In Japanese, the word Kamae (Gamae) means posture. It refers to not only how you stand and sit, but how you structure yourself before and during a conflict. In this sense, it is a strategic method that can help you gain advantages against a potential adversary.
Your posture can improve your longevity as a martial artist and improve your life. Keeping a balanced and relaxed posture is essential for everything we do in Tensoku Ryu.
But what does it mean to have a good, relaxed, and balanced posture? How is this achieved?
It depends on whether you are standing, sitting, or in motion. It can also vary when you attempt to mislead or confuse a potential adversary. In this latter case, you might adopt an imperfect posture because it makes your opponent believe your structure is in one orientation when it is in fact in another. This latter connotation refers to the art of posturing. There is both physical and psychological posturing. In this article, we will cover some aspects of physical posturing and leave psychological posturing for future discussion.
When you stand erect, you want to position your vertebrae such that each is above and in alignment with the next vertebrae below. The coccyx (tail bone) tucks inward (forward) so that the small of the back is straight and flat. Your chest presses forward (without exaggeration) to help minimize the curvature in the middle of your back. The chest should not puff out forward but pull forward rather than pushed out. You should relax your shoulders so they curved downward and inward. This will make the chest appear somewhat sunken. Your chin, and therefore your head, pull back and the head raises as though pulled upward by a string attached to the crown of the head. Altogether these small structural realignments will reduce the depth of the S-curve in your back, resulting in improved overall posture and balance.
Your weight should transfer down through your hips and into your legs. The knees should have a slight bend so you can absorb minor changes in your balance. Your balance and posture should project down through your two feet, focused at the K1 point. This is a point on the Center Line of the foot just behind the ball of the foot (and at the front of the arch in your foot).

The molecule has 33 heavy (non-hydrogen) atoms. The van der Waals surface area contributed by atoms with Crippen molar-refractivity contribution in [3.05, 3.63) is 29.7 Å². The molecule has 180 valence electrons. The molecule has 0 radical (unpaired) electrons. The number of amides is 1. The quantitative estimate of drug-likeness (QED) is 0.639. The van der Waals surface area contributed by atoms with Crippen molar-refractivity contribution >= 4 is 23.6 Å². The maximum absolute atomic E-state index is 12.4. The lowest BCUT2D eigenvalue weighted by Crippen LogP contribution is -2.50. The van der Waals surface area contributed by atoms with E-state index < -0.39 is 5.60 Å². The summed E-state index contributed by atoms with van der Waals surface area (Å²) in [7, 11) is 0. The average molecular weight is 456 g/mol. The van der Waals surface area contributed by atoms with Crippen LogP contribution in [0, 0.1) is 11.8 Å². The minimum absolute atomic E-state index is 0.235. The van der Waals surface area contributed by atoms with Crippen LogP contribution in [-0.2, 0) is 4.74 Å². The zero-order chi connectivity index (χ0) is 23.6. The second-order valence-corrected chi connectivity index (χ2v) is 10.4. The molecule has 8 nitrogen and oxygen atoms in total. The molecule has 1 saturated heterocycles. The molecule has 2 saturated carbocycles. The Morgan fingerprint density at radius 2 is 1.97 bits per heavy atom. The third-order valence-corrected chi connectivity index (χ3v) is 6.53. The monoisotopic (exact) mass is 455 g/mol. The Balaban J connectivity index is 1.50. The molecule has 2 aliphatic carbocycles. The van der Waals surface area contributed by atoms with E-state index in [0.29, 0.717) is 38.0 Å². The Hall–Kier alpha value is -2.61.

Aikido practitioners call this “stacking”. Stacking is an essential part of the Taijiquan structural alignment and its practitioners promote it as the correct posture for both prolonged health and energetic movements. It is also the posture we use in Tensoku Ryu as our standard relaxed standing posture.
Few of us stand this way without training. Our rear sticks out behind us, our shoulders rise because of stress and the small of our back has a deep forward curve. This makes pushing or lifting difficult and leads to fatigue. It may also lead to lower back problems and potential back injuries.
If you push, pull, or otherwise stress your back while in a posture like the one just described the forces of stress do not flow well along your spinal column. Force vectors operate in straight lines. So force may move along your back in a straight line, but when your spine curves inward or outward (or to the side) these lines of forces no longer move along the spine. They now move in opposition to the support provided by your spine and the potential for stress or injury increases as the spine and muscles in your back must take on and attempt to support unnecessary stresses.
While seated in Seiza you would keep your upper body in a position similar to your structure when standing. The back should be straight and the head should remain erect with the shoulders relaxed. The palms of your open hands should rest on your thighs. Your elbows should remain close to your sides. In Seiza the tops of your feet rest on the floor and your big toes may cross.
Sitting in Kiza is like Seiza, with the exception that the balls of the feet, rather than the tops of the feet, remain on the floor. In Tensoku Ryu we prefer Kiza to Seiza because it provides a better opportunity for rapid movement from a seated position. However, students should be familiar with sitting in both Seiza and Kiza as there will be times when one or the other is more appropriate for an activity.